Title

Exploring Patterns of the Use of Electronic Nicotine Delivery Systems among Adolescents in High-Risk Appalachian (U.S.A) Communities

Document Type

Journal Article

Publication Date

1-1-2022

Journal

Substance use & misuse

Volume

57

Issue

2

DOI

10.1080/10826084.2021.1990333

Keywords

Appalachian youth; Cannabis; Electronic nicotine delivery system (ENDS); Marijuana; adolescents; e-cigarette; rural; students; vaping

Abstract

Electronic nicotine delivery systems (ENDS) use among adolescents in the United States (U.S.) has surpassed conventional tobacco products (CTPs), including cigarettes. Increasingly, ENDS are used concurrently with CTPs and substances such as cannabis. However, few studies involve Central Appalachia, a region with historically high rates of tobacco and other substance use. To examine prevalence of concurrent use of ENDS and cannabis among school-going adolescents in Appalachian Tennessee and delineate associations between ENDS use and substance-related risk behavior (cannabis use), social relations (peer use), and school-related risk behavior (academic performance). Data obtained from a survey conducted with youth aged 13-17 years in 2018 in a county in Appalachian Tennessee ( = 280). A multivariable logistic regression model was fit to evaluate associations between ENDS and cannabis use, and other factors. Overall, lifetime ENDS and cannabis prevalence estimates were 31.1% and 18.6%, respectively. Lifetime ENDS users had increased odds of also being lifetime cannabis users [OR = 9.22, 95% confidence interval (CI): 3.44-24.75]. Lifetime ENDS users had increased odds of reporting ENDS use among peers [OR = 12.11; 95% CI: 5.40-27.12] and lower academic performance (OR associated with mostly C or D vs. A grades was 4.28, 95% CI: 1.68-10.90). : This study found an association between ENDS and cannabis use among adolescents in Appalachian Tennessee exists. Additionally, peer use and academic performance were associated with ENDS use. The findings have implications for public health intervention planning to address not only ENDS but also substance use among Appalachian youth.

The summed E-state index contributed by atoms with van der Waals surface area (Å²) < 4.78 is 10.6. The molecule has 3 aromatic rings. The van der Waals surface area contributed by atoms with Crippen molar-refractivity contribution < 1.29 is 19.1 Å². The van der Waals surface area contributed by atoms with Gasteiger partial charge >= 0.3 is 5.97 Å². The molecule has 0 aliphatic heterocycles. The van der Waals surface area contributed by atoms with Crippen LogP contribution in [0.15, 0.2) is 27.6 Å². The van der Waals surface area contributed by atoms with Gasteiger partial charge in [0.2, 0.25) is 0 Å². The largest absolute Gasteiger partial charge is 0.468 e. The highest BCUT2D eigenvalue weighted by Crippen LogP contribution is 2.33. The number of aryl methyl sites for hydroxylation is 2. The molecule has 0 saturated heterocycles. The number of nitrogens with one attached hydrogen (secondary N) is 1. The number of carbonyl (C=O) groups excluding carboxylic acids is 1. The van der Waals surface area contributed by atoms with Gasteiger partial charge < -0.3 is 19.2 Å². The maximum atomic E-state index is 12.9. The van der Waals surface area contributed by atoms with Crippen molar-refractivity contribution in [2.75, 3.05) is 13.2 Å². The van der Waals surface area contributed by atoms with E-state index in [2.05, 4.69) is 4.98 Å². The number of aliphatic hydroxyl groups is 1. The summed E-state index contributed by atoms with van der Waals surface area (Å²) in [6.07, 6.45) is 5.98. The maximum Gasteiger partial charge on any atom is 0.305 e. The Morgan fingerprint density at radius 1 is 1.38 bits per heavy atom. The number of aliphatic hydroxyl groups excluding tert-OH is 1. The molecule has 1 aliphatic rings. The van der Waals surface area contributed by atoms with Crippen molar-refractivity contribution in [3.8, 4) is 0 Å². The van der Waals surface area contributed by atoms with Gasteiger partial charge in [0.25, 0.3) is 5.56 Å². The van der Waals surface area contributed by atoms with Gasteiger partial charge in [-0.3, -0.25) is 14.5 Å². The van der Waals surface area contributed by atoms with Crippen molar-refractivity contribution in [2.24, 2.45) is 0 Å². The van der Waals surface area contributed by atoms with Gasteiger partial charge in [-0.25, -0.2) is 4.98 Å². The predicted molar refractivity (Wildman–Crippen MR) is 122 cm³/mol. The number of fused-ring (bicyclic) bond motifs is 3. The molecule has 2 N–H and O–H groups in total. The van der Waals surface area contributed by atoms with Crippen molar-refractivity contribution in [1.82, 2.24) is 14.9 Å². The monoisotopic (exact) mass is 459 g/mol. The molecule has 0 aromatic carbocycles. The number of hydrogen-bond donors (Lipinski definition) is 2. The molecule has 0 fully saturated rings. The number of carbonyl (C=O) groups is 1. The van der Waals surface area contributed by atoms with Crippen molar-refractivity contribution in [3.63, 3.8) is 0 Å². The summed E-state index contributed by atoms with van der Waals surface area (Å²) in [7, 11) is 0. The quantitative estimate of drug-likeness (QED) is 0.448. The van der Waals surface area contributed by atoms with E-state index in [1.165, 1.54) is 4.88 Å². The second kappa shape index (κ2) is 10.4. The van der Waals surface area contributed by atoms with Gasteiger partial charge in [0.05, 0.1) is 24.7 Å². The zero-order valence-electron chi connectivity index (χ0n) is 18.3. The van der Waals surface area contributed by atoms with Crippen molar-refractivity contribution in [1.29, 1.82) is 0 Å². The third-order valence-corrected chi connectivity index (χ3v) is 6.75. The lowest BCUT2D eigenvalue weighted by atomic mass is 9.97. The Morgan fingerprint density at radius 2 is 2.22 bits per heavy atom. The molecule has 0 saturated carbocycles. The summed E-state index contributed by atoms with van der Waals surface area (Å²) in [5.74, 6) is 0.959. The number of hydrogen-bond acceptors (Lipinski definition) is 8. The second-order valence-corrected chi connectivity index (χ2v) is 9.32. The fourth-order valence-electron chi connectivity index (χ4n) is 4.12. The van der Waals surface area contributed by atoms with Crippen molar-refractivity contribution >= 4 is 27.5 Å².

Department

Public Health Student Works

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